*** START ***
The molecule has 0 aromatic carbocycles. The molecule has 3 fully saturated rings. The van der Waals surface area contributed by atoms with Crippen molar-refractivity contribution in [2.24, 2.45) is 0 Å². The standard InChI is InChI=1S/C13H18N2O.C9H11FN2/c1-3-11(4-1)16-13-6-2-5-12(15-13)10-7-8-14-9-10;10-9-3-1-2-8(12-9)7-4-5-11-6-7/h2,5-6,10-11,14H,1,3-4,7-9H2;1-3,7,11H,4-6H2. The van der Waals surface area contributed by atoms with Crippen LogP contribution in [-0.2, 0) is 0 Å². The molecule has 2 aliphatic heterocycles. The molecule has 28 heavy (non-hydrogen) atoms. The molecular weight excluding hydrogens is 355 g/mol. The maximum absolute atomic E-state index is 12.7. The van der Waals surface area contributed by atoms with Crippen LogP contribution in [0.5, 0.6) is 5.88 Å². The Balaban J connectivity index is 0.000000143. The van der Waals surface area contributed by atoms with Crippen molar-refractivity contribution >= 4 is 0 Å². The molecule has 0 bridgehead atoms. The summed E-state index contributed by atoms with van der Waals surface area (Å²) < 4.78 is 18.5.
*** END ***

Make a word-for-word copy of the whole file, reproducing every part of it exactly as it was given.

The molecule has 0 aromatic carbocycles. The molecule has 3 fully saturated rings. The van der Waals surface area contributed by atoms with Crippen molar-refractivity contribution in [2.24, 2.45) is 0 Å². The standard InChI is InChI=1S/C13H18N2O.C9H11FN2/c1-3-11(4-1)16-13-6-2-5-12(15-13)10-7-8-14-9-10;10-9-3-1-2-8(12-9)7-4-5-11-6-7/h2,5-6,10-11,14H,1,3-4,7-9H2;1-3,7,11H,4-6H2. The van der Waals surface area contributed by atoms with Crippen LogP contribution in [-0.2, 0) is 0 Å². The molecule has 2 aliphatic heterocycles. The molecule has 28 heavy (non-hydrogen) atoms. The molecular weight excluding hydrogens is 355 g/mol. The maximum absolute atomic E-state index is 12.7. The van der Waals surface area contributed by atoms with Crippen LogP contribution in [0.5, 0.6) is 5.88 Å². The Balaban J connectivity index is 0.000000143. The van der Waals surface area contributed by atoms with Crippen molar-refractivity contribution >= 4 is 0 Å². The molecule has 0 bridgehead atoms. The summed E-state index contributed by atoms with van der Waals surface area (Å²) < 4.78 is 18.5.